The city of Katy is making progress toward creating a $1.3 million boardwalk just south of Katy Mills. The project could provide residents and visitors with an up-close view of an area teeming with wildlife. City officials said they are working with a land planner to decide how best to approach the project and expect to purchase the needed land in coming months. Future plans for the area include a full-service hotel and convention center.
Meanwhile, nearby homeowners are waiting to see how the project might affect them.
Boardwalk soon underway
During the mall's construction in 1999, at the encouragement of nearby homeowners, earth was moved from the wetlands at the southeast corner of Katy Mills to create a berm separating Falcon Point and Pin Oak Village from the mall, Katy Mayor Fabol Hughes said.
In the process, an 80-acre retention pond was formed. Over time, alligators, a variety of birds and other wildlife made the area home. Initial plans for the boardwalk show it encircling the pond, Hughes said.
Katy Marketing and Tourism Specialist Kayce Reina said before the city purchases the land and begins construction on the boardwalk, they must finish ironing out some details with the developer about precisely how the land will be used.
Still, Hughes said, the city will likely purchase the land very soon.
"We're working with a land planner to put it all together. We'll probably put it out for bid about next month," he said.
While the specifics are still being discussed, Hughes said the general plan for the boardwalk consists of 2 miles of trails around the retention pond, plus some observation areas. The site will be designated as a park, he said.
The Katy Development Authority, which derives its revenue from the Katy Mills mall, will fund the boardwalk project. The money will not come from city funds, Hughes said.
Watching the wildlife
Amos Cooper, the Alligator Program director for Texas Parks and Wildlife said the dozen or more alligators in the wetland area would not necessarily need to be evicted from the pond when the boardwalk is built. Alligators do not approach people unless they are used to people feeding them, he said.
"If nobody's been feeding them, they'll stay away," Cooper said.
Keeping the alligators from coming back, if they were removed, could be difficult, Cooper said. Texas Parks and Wildlife opposes removing an animal from an area where it is not a threat or a nuisance.
"We don't touch them if it's not a nuisance," he said.
Future area development
The boardwalk is just the first step in the city's vision for future development around Katy Mills, city officials said.
"The next thing would be putting in a convention center with a hotel," Hughes said. "That's in the preliminary phases."
Tentative ideas for the convention center place the facility's size at 55,000 square feet, with potential to expand to 100,000. City officials also would like to recruit a full-service hotel.
Hughes said he pictures the area eventually consisting of top-notch restaurants, shopping, entertainment venues, nightlife and residential lofts, similar to Town and Country Village or the CityCentre.
"We did a study about three years ago that said that's needed here. So we're going forward with it," Hughes said.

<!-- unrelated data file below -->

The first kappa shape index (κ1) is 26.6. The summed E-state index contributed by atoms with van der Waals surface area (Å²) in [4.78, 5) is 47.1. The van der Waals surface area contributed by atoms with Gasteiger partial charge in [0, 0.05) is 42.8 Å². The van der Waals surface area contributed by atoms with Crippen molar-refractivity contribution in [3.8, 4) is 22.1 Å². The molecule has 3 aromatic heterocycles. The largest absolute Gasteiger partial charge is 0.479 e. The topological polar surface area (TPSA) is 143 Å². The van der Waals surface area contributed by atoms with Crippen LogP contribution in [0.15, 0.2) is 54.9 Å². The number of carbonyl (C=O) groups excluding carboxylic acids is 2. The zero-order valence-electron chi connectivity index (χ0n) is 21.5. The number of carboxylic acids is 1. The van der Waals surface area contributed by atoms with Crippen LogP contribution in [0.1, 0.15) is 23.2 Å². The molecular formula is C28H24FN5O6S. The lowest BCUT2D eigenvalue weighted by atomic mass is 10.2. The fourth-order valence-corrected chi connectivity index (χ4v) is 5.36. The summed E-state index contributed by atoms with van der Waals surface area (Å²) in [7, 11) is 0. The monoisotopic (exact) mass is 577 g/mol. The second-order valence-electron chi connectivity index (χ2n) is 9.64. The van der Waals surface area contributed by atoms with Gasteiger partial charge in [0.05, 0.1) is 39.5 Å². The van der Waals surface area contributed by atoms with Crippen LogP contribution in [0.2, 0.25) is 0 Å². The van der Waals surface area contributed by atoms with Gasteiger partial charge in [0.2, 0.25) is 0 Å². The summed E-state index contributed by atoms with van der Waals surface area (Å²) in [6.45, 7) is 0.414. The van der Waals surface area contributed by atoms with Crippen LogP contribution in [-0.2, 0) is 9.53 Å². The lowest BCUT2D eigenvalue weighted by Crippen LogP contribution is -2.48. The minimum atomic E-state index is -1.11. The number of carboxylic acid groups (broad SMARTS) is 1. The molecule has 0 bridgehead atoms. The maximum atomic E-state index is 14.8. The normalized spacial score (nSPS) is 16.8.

The boardwalk is very close to becoming a reality, but any additional development such as the hotel, convention center, retail and entertainment would not be in the works for another year or so, Hughes said.
Potential economic impact
A similar, and successful, example of such a convention center and hotel development in the region can be found in League City at the South Shore Harbour Convention Center and Resort.
The center was proposed and built largely during the 1980s when League City had a population of 16,578—similar to Katy's present population. League City's historic district, like Katy, is bisected by a railroad. Both cities carefully preserve historic structures and landmarks, while also welcoming commercial development and investment. Both have large and notable school districts—League City is in Clear Creek ISD.
Since the completion of the hotel, convention center and surrounding master-planned community, League City has seen growth in its population and economy. Today the city's population is over 80,000—a 504 percent increase.
"The construction of South Shore Harbour Resort along with the office buildings and the residential construction has certainly impacted the economic growth of the community," said Owen Rock, League City's economic development manager.
The resort and convention center has also generated Hotel Occupancy Tax funds. In 2013, Rock said, South Shore Harbour brought in $212, 659 in HOT.
Residents in the neighborhoods adjacent to Katy Mills and the planned boardwalk site are waiting on more information before they form any opinions on the project. Pin Oak Village and Falcon Point homeowners, in particular, are eager to learn exactly how the area they border will be used, Brian Matthey, president of the Pin Oak Homeowners Association said
The berms were built at the request of homeowners, who were concerned that the mall might bring noise, traffic and crime to the area. They have not organized any action in support or opposition to the boardwalk, however, because many are waiting to learn more.
Matthey said residents have mostly heard about the boardwalk through second- and third-hand sources. They will continue to watch, however, whether the boardwalk's proximity will be a boon or a burden.